Week 3-4: Early vegetative stage

During this stage slow and steady wins the race. Your tomato plant will appear to slow down in growth for a week or 2 after forming a few nodes. The offshoots between the fan leaves will eventually turn into fruiting areas AKA tomato clusters.

It’s important during the early vegetative stage to keep humidity high near the plants. Since your tomato plants are growing in an AeroGarden which has a basin of water below each plant this will not be a problem.

It’s also why the seedling pods come equipped with little plastic domes. The younger the plant the more they will enjoy humidity.

Week 5: Time to pop the tops

By now, there are at least 5-6 nodes on the plant including the top of the main stem. This next tip may controversial to some gardeners, but I can assure you that from nearly a decade of growing my own tomatoes and peppers this trick works well.

Below the top of the stem find a clear section that is free from nearby off-shoots, take a pair of clean scissors and cut off the top.

This will slow down growth of the tomato plant for the first few weeks but will offer up 2 main stems instead of 1. The main stem is where the majority of the fruit will come from so in this case 2 main stems are better than 1.

Week 6: Stretching phase

Now that you have made it out of the woods, your tomato plants should be growing strong and fast. This is known as the “stretching” phase and is going to be your plants last ditch effort to gain height and spread out.

Since during the last phase you went ahead an popped the tops of each tomato plant, the stretching should be limited and seem a bit more under control.

If you opted out of topping then you are in for a wild ride. There have been a few times when the stretching phase came on a little to fast which nearly outpaced my light height.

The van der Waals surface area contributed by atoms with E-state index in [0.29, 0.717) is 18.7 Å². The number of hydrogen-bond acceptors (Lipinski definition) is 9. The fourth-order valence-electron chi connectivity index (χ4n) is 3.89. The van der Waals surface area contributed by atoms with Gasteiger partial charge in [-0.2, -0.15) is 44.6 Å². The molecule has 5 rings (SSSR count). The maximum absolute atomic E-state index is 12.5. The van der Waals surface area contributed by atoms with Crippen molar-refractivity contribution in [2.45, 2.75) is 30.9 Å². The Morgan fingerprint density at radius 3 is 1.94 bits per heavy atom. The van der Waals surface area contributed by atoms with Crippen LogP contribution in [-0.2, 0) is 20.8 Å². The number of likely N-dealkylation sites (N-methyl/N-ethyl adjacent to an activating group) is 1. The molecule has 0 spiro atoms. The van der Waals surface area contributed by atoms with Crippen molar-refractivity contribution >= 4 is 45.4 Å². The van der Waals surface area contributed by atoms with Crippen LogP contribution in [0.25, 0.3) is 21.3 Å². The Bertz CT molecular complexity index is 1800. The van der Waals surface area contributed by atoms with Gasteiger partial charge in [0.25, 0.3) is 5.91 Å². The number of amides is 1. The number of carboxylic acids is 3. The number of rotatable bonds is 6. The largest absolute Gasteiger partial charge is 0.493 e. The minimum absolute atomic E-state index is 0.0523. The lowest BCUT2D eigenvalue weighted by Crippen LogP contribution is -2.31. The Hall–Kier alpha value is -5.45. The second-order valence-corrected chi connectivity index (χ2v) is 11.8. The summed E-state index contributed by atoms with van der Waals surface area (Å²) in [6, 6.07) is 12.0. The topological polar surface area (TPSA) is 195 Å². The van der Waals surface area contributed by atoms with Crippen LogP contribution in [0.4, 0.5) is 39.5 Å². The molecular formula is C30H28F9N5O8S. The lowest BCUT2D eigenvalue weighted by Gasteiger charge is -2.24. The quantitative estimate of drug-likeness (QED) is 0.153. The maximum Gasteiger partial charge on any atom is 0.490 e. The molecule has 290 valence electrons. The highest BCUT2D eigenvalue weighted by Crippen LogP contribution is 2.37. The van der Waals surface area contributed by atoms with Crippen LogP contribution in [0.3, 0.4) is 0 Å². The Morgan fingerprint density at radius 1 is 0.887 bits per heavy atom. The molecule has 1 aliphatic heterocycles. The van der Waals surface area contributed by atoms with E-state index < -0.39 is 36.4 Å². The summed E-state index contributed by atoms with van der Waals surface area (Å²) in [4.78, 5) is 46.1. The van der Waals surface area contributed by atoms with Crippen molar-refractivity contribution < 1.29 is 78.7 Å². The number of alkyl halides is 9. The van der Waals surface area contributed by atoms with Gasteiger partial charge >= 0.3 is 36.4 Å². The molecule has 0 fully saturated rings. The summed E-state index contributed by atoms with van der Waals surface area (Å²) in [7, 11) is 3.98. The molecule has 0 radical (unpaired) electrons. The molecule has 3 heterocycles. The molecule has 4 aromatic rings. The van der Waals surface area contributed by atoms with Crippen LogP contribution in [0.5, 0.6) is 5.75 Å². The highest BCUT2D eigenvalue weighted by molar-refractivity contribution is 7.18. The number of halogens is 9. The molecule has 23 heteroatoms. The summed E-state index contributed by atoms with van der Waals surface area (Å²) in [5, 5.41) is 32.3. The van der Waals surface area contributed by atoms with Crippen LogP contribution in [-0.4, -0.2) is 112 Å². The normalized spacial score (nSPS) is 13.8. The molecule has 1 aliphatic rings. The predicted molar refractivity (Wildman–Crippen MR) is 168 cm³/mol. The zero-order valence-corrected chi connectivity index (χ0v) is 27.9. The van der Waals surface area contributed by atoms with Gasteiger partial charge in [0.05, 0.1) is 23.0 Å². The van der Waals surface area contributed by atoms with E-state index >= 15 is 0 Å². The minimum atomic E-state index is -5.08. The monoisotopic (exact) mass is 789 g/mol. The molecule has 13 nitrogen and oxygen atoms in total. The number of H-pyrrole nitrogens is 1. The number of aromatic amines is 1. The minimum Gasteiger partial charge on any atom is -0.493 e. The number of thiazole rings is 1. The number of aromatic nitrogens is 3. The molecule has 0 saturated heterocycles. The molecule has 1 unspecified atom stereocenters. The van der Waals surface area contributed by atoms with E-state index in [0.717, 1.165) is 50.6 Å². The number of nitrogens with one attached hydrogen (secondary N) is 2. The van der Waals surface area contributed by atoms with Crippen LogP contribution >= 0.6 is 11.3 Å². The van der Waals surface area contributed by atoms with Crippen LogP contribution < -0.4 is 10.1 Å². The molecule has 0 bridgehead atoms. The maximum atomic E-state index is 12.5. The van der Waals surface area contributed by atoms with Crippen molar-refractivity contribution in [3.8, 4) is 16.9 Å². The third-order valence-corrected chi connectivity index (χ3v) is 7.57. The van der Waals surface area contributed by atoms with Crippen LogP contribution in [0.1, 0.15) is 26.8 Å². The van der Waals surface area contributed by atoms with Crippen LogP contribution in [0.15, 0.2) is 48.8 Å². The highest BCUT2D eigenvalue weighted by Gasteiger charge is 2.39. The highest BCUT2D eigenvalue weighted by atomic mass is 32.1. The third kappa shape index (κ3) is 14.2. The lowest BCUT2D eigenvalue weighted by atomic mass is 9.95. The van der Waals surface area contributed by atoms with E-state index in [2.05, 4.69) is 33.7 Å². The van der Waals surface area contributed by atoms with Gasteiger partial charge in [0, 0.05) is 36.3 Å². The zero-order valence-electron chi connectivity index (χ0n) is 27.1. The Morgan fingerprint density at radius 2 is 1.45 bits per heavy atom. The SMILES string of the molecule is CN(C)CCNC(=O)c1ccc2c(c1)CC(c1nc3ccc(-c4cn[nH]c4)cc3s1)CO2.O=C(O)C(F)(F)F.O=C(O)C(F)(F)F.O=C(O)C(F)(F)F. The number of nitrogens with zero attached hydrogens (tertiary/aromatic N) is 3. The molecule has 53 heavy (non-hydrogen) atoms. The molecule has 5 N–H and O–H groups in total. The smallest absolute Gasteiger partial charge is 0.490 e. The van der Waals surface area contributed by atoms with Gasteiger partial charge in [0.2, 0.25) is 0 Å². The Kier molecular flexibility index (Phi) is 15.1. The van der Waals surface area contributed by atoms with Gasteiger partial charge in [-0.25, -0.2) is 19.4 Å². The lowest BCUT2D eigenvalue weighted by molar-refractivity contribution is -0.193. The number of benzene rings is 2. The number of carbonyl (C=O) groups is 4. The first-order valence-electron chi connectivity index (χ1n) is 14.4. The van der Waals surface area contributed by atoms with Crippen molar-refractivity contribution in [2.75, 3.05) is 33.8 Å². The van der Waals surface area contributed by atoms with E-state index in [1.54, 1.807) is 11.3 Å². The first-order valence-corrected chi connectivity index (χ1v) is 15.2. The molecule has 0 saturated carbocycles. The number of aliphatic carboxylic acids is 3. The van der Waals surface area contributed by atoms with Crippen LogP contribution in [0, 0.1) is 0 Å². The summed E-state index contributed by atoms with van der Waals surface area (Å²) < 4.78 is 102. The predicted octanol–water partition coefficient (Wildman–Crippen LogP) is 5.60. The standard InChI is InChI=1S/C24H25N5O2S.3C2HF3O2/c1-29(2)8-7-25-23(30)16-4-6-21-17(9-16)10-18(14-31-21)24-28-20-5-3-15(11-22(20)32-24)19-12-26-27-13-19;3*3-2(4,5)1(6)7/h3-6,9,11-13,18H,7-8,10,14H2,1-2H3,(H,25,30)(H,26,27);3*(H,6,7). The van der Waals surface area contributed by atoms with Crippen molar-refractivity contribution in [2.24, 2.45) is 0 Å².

So if your working with a smaller the smaller AeroGarden Bounty model then make sure you follow the week 5 suggestion of popping the tops.

Tomato flower
Hand pollinating tomato flower

Week 7: Flowering stage

Let the fun begin! By week 7 little yellow flowers should be appearing all over your tomato plant. The flowers (if pollinated) will become the tomato’s you will harvest.

Tomatoes are considered to be “self pollinating” plants which means they do not need a bee to pollinate between male and female flowers. Instead, tomato flowers need a good gust of wind to knock some of the pollen around in the flower for the pollination to begin.

This is easily achieved outdoors but can be a bit tricky when using an AeroGarden in your kitchen. There are a few ways to approach this which we covered in more detail above.

The basic principle is to replicate wind by either brushing the pollen within the flower gently or set up a small oscillating fan to do the trick.

Either way will work well, just be careful to not damage the stem of the plant when choosing the shake down option. This will have to be done on a daily basis to get proper pollination.

Week 8-10: Young tomatoes

If you’ve followed the pollination steps in the week 7 flowering stage then you should start seeing little green tomatoes form in clusters where the pollinated flowers used to be.

Don’t worry if not all the flowers end up becoming tomatoes, as long as you’re seeing them more often then not you are on the right track.

Tomatoes growing on the vine
Ready to harvest tomatoes

Week 11-14 Final Harvest

Depending on the variety you are growing by the 11th week the once green tomatoes should be now changing colour and fully ripening.

While some may expect tomatoes to turn red, this isn’t always the case. Some heirloom tomatoes turn yellow, bright orange or even dark purple.

This can be the fun part about growing your own seeds in an AeroGarden system since the variety of unique heirloom and cherry tomatoes are endless!

When the green spots fade away from the fruit and the colour is fully developed, it’s time to dig-in and enjoy your bounty of freshly vine ripened tomatoes.


Collecting and trying new seed varieties in your AeroGarden can be a fun way to try something new. It’s important to note that most tomato, pepper and eggplant seeds provided in the AeroGarden pods provided are specifically bred to contain dwarf genetics.

This means the plants are sure to stay small enough in your system to not grow past the LED grow lights. Some heirloom tomatoes can grow to be 6 or 7 feet tall!

At this rate even the AeroGarden Farm-24 is not big enough to handle that sort of growth. So, if your not sure if the seed is right for your model stick with the tried and true seed pods provided.